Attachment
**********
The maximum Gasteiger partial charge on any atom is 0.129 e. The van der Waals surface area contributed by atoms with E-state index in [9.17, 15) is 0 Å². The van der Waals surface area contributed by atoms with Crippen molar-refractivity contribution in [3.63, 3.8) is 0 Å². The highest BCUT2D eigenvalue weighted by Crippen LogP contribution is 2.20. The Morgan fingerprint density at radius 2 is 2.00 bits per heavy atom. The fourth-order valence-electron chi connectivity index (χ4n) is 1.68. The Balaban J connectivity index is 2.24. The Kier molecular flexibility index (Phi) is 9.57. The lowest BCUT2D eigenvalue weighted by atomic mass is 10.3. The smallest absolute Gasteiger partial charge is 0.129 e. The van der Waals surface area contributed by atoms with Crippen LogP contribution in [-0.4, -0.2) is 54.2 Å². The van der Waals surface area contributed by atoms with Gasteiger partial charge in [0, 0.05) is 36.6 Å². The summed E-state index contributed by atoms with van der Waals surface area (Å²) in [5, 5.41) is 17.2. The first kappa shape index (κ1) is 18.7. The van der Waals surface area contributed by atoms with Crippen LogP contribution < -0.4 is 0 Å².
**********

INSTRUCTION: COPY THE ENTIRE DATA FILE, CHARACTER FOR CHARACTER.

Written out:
The maximum Gasteiger partial charge on any atom is 0.129 e. The van der Waals surface area contributed by atoms with E-state index in [9.17, 15) is 0 Å². The van der Waals surface area contributed by atoms with Crippen molar-refractivity contribution in [3.63, 3.8) is 0 Å². The highest BCUT2D eigenvalue weighted by Crippen LogP contribution is 2.20. The Morgan fingerprint density at radius 2 is 2.00 bits per heavy atom. The fourth-order valence-electron chi connectivity index (χ4n) is 1.68. The Balaban J connectivity index is 2.24. The Kier molecular flexibility index (Phi) is 9.57. The lowest BCUT2D eigenvalue weighted by atomic mass is 10.3. The smallest absolute Gasteiger partial charge is 0.129 e. The van der Waals surface area contributed by atoms with Crippen LogP contribution in [-0.4, -0.2) is 54.2 Å². The van der Waals surface area contributed by atoms with Gasteiger partial charge in [0, 0.05) is 36.6 Å². The summed E-state index contributed by atoms with van der Waals surface area (Å²) in [5, 5.41) is 17.2. The first kappa shape index (κ1) is 18.7. The van der Waals surface area contributed by atoms with Crippen LogP contribution < -0.4 is 0 Å².